Sensex, Nifty Likely To See Muted Start As US Banking Crisis Spreads

Indian shares look set to open on a flat note Thursday as investors react to mixed global cues, trade balance data, plummeting bond yields and tumbling oil prices.

Global sentiment remains weak amid signs that the U.S. banking crisis is spreading to Europe. On the positive side, market analysts say that global central banks, especially the Fed, will pause or go slow on interest rate hikes.

India's exports and imports both dipped over 8 percent in February, resulting in a lower trade deficit, government data showed.

Energy, aviation and paint companies could be in focus today after oil prices slumped nearly 5 percent to their lowest level in more than a year overnight on recession fears.

Benchmark indexes Sensex and Nifty surrendered early gains to end lower for a fifth consecutive session on Wednesday, while the rupee declined by 25 paise to close at 82.62 against the dollar amid unabated foreign fund outflows.

Asian stocks traded mostly lower and bond yields fell, while the dollar is seeing safe-haven demand, pushing gold prices lower. Oil ticked higher in Asian trading after falling to 2021 lows overnight.

U.S. stocks ended mixed overnight as banks continued to feel the brunt of selling pressure on concerns over the ripple effect of the SVB meltdown.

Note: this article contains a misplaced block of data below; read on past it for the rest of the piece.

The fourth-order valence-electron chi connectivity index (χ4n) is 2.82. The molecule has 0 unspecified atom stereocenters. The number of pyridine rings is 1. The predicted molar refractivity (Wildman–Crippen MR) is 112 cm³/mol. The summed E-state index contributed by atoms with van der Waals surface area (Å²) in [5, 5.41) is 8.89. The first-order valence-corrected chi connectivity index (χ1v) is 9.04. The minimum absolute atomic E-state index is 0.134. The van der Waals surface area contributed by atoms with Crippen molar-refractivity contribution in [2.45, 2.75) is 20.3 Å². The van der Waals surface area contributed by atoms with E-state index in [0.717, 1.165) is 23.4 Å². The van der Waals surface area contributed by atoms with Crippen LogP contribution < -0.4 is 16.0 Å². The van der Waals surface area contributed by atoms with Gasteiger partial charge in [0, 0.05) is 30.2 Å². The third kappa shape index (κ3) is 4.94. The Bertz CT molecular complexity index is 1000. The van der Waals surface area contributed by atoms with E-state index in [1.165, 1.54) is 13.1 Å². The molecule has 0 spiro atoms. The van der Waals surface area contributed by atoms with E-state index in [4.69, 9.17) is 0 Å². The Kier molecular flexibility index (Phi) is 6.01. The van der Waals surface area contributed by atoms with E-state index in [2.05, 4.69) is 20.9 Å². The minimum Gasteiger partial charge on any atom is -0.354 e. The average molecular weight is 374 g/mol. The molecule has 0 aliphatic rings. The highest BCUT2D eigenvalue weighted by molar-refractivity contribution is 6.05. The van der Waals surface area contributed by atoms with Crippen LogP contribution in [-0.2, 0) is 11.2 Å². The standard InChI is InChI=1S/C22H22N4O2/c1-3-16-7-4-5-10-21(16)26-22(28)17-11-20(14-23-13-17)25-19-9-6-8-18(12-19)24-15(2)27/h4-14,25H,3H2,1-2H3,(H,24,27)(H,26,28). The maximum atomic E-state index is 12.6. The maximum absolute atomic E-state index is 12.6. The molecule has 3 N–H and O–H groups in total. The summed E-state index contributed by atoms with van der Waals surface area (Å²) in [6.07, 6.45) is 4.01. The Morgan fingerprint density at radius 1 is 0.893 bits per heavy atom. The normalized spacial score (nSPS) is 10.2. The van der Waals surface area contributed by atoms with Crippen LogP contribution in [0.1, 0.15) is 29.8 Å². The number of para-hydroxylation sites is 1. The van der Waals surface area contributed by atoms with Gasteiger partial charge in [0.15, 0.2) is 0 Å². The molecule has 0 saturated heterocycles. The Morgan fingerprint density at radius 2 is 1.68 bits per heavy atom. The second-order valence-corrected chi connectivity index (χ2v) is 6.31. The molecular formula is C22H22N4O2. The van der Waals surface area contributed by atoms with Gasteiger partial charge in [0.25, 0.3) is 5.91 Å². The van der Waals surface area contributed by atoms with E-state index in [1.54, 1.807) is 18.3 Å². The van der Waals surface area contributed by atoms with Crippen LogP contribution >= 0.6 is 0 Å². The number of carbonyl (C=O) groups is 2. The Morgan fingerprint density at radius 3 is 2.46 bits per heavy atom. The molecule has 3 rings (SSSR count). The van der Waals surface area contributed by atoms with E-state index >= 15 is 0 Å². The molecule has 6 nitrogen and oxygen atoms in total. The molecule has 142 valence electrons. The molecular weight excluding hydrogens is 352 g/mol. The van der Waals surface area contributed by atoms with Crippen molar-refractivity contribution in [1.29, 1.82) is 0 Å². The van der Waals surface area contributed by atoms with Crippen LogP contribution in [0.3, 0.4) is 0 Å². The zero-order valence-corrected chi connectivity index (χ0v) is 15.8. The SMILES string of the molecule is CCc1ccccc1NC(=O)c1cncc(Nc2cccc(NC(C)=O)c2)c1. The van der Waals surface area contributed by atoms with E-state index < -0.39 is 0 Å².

On the economic front, U.S. retail sales fell modestly in February in line with expectations and producer prices unexpectedly declined in the month, while a measure of New York manufacturing fell more than expected in March, separate reports showed.

The Dow shed 0.9 percent and the S&P 500 declined 0.7 percent while the tech-heavy Nasdaq Composite finished marginally higher, tracking lower yields as investors dialed back of expectations of Fed rate hikes.

European stocks tumbled on Wednesday as fresh turmoil at Swiss lender Credit Suisse raised concerns about the U.S. banking crisis spreading to Europe.

The pan European STOXX 600 slumped 2.9 percent. The German DAX plunged 3.3 percent, France's CAC 40 index plummeted 3.6 percent and the U.K.'s FTSE 100 gave up 3.8 percent.

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